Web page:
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Mosquito Borne La Crosse Virus Spreading

Posted on May 01 2015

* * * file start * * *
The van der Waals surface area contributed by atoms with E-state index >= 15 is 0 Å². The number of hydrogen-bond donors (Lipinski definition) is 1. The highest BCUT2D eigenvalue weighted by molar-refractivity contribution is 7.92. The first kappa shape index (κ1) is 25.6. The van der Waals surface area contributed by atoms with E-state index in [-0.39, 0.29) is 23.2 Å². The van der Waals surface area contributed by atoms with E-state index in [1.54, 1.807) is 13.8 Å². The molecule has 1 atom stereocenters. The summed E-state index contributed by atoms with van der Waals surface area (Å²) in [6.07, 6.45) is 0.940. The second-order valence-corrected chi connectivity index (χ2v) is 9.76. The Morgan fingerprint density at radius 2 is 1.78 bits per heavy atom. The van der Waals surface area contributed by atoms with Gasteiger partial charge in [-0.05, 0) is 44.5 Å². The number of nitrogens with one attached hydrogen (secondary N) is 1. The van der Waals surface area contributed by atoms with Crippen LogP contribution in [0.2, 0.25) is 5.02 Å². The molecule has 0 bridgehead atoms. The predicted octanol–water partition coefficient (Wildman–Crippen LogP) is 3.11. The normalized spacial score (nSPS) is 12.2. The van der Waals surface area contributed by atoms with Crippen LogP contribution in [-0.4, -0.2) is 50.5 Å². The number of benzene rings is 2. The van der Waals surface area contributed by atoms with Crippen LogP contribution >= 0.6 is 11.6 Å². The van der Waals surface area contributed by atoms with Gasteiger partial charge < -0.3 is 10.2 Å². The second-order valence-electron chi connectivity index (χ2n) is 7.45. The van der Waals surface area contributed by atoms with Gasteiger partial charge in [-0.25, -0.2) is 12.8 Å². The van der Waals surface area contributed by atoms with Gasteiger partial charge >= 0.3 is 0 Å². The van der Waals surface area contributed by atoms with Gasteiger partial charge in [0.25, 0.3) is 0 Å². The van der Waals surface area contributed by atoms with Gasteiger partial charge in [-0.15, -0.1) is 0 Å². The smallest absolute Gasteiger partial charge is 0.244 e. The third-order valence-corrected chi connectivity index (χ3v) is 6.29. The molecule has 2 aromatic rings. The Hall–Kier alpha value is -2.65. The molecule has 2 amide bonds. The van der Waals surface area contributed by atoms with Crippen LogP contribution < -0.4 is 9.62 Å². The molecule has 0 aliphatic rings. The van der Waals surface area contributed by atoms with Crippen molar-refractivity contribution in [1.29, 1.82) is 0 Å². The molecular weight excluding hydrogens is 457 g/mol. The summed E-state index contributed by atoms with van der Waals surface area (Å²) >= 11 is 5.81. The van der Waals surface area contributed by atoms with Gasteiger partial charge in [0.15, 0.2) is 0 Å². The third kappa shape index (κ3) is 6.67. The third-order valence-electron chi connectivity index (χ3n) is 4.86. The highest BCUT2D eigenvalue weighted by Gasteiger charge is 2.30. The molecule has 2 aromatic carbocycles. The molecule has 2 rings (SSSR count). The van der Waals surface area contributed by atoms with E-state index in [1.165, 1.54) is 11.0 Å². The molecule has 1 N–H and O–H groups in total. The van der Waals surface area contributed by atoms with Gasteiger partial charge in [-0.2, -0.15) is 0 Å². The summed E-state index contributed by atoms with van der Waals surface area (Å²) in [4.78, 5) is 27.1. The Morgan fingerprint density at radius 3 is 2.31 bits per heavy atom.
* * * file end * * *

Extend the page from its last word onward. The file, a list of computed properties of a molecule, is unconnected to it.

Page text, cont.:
In the southeastern United States there has been a rise in the incidence of Mosquito Borne Lacrosse Virus which can lead to fatal cases of encephalitis. First identified in Lacrosse, Wisconsin in 1963, the virus is most commonly found in the Atlantic States and Midwest. However, recent occurrences have been found in the southeastern U.S. and most recently led to the death of a 6 year old boy in Tennessee. Mosquito Borne La Crosse Virus often causes no noticeable symptoms but can lead to encephalitis (inflammation of the brain), which can be fatal. Occurrences of the disease tend to be exclusively among children who seem to be more susceptible to infection. Annual cases of La Crosse Virus in the U.S. number only around 80-100, but seem to be rising across many parts of the country. As La Crosse Virus is transmitted by mosquito, prevention steps include wearing pants and long sleeve shirts and using effective insect repellant. If infected, potential symptoms of La Crosse Virus include fever, headache, nausea, vomiting, and fatigue. Efforts to reduce transmission are currently underway and focus on prevention and destruction of mosquito eggs in areas that test positive for the virus.

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